Race conditions today were just about perfect: a wet road for less rolling resistance, but no rain and virtually no wind. It was the first time I can ever remember being able to see the downhill on the course on the way out--it's so slight. And the way back is hard, but you know it's going to be and you just dig that little bit deeper. On my first ride, it took a while to settle into a gear after the start and after the turnaround, but both times it happened to be the 55x12 again. It is so much fun to roll out that course: it twists and turns with the only straightaways being before the turnaround and the finish. Since I failed to have much dialogue going on in my brain during last week's race, today I tried to remember to keep telling myself to ride harder.

After a 20-minute pause (spin, drink water), I started again. Ride number two was a bit interesting (and 29 seconds slower). I usually go out as hard as I can from a TT start and back down in bits until I find something I might be able to sustain. Well, there was no sense of going hard at the start of number two. It was just right back into the same rhythm. I guess that's good, but I missed the sense of "OMG I can't keep doing this!" But then it got really weird. I could not focus. Not my brain but my eyes. I was looking between the bottom of my helmet and the top of my glasses, and everything was all fuzzy. This was disconcerting and almost like not having a good sense of balance. If I tipped my head back and looked through the glasses (they're not prescription), I could see but my head was most unaero. I did this for about two miles, feeling like I was riding by instinct (which probably does not involve pushing oneself to one's limits) while trying to figure out the vision thing. I kept moving the glasses around, and I guess I finally found a better spot because the problem disappeared and then I felt like my brain was better focused on racing. Surprisingly, the way back seemed shorter the second time around--interminable, but shorter. :)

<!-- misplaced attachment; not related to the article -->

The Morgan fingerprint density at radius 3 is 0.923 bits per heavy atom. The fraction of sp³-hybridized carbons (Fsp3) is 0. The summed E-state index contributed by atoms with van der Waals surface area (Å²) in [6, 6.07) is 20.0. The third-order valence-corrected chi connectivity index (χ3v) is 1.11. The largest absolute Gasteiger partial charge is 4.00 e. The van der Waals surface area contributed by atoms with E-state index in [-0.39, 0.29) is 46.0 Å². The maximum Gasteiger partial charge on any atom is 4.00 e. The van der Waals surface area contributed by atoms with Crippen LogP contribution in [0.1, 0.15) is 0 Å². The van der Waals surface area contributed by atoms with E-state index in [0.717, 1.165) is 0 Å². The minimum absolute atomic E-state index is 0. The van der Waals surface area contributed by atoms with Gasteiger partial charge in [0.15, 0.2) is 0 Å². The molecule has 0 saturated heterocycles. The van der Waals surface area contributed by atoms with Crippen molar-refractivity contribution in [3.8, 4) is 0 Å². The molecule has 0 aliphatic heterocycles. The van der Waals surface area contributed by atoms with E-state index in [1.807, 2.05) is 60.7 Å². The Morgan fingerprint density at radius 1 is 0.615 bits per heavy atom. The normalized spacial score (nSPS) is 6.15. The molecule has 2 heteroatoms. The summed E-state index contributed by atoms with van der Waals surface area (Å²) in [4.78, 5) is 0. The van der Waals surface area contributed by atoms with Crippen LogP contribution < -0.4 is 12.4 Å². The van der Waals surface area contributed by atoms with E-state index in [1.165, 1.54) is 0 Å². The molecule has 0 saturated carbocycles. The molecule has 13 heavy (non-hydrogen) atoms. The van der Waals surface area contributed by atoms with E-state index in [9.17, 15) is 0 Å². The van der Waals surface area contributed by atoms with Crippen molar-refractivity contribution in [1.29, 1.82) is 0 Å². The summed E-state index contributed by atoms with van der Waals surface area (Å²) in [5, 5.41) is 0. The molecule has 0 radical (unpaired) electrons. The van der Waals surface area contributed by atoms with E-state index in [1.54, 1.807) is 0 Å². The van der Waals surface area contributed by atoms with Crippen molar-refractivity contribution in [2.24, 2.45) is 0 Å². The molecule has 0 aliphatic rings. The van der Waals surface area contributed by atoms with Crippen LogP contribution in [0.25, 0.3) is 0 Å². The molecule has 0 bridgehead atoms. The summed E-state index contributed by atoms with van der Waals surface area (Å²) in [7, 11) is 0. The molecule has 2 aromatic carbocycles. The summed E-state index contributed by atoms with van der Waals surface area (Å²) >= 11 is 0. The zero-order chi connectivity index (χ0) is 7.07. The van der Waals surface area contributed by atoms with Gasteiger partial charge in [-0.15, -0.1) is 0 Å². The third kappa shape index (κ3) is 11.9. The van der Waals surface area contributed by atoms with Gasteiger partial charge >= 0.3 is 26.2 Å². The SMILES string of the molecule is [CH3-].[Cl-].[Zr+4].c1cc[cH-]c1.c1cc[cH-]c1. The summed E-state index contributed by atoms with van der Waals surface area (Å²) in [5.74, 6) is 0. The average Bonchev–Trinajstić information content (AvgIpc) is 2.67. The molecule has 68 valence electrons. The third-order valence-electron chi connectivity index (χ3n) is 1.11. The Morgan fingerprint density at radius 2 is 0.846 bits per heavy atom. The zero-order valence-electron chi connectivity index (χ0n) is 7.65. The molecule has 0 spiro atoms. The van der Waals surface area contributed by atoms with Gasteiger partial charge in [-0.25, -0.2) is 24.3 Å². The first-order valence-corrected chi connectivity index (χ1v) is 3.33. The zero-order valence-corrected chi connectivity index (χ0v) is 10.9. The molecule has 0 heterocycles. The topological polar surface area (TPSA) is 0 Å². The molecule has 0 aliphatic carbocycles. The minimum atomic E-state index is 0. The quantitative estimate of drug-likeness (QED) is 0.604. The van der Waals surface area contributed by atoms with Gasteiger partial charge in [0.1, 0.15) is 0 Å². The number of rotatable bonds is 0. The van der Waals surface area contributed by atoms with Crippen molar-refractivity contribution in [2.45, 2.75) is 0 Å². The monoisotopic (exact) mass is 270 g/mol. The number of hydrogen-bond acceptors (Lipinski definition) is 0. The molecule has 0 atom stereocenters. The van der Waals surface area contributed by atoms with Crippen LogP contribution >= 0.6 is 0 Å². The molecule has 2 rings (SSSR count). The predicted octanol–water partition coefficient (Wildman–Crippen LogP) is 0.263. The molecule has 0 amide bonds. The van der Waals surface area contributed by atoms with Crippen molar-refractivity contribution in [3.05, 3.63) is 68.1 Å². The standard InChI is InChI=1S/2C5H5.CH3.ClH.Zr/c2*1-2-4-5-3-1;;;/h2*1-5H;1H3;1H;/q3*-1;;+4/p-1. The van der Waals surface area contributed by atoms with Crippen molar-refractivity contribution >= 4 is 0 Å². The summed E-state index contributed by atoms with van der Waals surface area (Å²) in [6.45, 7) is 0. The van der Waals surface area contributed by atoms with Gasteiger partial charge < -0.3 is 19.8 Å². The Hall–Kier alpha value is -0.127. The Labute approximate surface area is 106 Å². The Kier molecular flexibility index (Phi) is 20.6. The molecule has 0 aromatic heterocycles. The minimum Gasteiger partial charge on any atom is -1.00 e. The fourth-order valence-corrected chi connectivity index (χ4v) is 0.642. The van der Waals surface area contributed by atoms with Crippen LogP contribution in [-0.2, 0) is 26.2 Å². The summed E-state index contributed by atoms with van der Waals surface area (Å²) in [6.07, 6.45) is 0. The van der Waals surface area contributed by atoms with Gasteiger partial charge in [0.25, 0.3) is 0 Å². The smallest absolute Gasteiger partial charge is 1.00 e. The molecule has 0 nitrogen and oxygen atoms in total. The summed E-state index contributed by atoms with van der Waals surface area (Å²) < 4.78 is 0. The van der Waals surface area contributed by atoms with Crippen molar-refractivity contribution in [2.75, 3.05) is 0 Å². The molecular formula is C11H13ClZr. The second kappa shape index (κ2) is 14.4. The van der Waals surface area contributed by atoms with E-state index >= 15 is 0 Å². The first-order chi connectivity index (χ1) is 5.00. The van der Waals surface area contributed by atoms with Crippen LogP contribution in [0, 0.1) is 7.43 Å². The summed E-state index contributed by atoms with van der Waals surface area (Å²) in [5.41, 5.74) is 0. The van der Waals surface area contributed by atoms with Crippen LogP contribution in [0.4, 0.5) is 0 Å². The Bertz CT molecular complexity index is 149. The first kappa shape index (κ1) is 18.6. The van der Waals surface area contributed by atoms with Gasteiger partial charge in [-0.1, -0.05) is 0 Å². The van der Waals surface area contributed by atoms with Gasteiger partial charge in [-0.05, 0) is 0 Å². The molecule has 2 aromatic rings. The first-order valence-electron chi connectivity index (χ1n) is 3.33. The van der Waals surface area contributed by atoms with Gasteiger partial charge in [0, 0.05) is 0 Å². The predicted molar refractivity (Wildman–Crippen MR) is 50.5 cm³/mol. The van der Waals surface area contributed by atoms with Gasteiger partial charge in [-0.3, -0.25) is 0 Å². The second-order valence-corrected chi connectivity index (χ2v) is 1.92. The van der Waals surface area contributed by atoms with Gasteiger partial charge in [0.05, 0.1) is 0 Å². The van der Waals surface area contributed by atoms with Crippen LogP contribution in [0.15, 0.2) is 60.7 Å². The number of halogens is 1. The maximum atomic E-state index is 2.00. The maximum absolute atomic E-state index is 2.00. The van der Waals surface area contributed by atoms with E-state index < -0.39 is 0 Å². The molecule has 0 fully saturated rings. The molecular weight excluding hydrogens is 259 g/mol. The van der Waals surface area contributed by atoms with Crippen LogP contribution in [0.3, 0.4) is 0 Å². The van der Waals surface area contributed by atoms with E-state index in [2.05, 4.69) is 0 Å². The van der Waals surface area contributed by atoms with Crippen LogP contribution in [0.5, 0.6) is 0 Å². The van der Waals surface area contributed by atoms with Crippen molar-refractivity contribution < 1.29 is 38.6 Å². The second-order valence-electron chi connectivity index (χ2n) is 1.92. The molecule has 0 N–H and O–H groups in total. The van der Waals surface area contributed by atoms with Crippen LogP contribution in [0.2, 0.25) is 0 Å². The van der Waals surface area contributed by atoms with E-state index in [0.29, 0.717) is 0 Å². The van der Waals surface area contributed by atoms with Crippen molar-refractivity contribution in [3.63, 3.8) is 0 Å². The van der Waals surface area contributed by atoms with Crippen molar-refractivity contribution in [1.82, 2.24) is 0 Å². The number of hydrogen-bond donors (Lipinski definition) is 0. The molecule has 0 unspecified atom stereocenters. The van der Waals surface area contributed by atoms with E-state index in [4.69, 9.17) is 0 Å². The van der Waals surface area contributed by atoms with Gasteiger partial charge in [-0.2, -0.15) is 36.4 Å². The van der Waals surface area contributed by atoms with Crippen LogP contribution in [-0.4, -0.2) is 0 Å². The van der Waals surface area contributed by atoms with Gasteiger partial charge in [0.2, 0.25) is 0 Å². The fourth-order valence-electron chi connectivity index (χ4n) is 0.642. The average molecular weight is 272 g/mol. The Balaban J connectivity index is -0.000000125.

I rolled up and down and chatted with a few folks after ride number two. Only as I was walking the last 20 meters back to my car did I discover that the front brake was rubbing the tiniest little bit, just barely audible. Good for 5 seconds off my time, don't ya think?!

A couple of moments of levity. Annette started a minute behind me on ride number one. About halfway back from the turn, I heard a disc wheel coming by. I was really impressed for a split second--and then immensely relieved when I realized it had to be Flavio. And as I was rolling up and down the road between races, I kept seeing people in these new-fangled aero helmets with earflaps (to cut down on drag for anyone with ears like W's, I suppose). They looked like something out of the original Star Wars movie to cover up Princess Leia's cinnamon-roll hairdo.

So the prelude to the race season is over. I like easing into things with two time trials. I get into the routine of getting to races and getting ready to race, but the events themselves are short and I can still get home in time to....sit around, read Facebook, and cook some pretty tasty gluten-free muffins.